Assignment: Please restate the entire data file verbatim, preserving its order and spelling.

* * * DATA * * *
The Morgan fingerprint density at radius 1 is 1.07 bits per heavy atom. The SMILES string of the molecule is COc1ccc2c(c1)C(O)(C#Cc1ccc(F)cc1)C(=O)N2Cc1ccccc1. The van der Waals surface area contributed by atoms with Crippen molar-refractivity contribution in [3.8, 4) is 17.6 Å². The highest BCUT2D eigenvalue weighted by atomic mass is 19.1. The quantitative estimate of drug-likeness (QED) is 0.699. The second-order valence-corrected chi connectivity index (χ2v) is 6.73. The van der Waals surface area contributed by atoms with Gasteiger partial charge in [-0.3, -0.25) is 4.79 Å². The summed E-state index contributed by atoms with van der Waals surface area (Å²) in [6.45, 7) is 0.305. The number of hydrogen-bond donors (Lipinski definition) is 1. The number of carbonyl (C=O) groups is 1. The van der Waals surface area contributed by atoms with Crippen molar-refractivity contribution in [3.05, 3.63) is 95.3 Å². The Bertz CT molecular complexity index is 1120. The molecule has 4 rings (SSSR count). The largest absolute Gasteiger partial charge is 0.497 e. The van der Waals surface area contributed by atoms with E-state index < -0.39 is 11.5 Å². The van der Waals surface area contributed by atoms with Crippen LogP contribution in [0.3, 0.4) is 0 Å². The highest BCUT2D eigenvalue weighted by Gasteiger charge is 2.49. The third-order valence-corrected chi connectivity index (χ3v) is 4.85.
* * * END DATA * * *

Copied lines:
The Morgan fingerprint density at radius 1 is 1.07 bits per heavy atom. The SMILES string of the molecule is COc1ccc2c(c1)C(O)(C#Cc1ccc(F)cc1)C(=O)N2Cc1ccccc1. The van der Waals surface area contributed by atoms with Crippen molar-refractivity contribution in [3.8, 4) is 17.6 Å². The highest BCUT2D eigenvalue weighted by atomic mass is 19.1. The quantitative estimate of drug-likeness (QED) is 0.699. The second-order valence-corrected chi connectivity index (χ2v) is 6.73. The van der Waals surface area contributed by atoms with Gasteiger partial charge in [-0.3, -0.25) is 4.79 Å². The summed E-state index contributed by atoms with van der Waals surface area (Å²) in [6.45, 7) is 0.305. The number of hydrogen-bond donors (Lipinski definition) is 1. The number of carbonyl (C=O) groups is 1. The van der Waals surface area contributed by atoms with Crippen molar-refractivity contribution in [3.05, 3.63) is 95.3 Å². The Bertz CT molecular complexity index is 1120. The molecule has 4 rings (SSSR count). The largest absolute Gasteiger partial charge is 0.497 e. The van der Waals surface area contributed by atoms with E-state index < -0.39 is 11.5 Å². The van der Waals surface area contributed by atoms with Crippen LogP contribution in [0.3, 0.4) is 0 Å². The highest BCUT2D eigenvalue weighted by Gasteiger charge is 2.49. The third-order valence-corrected chi connectivity index (χ3v) is 4.85.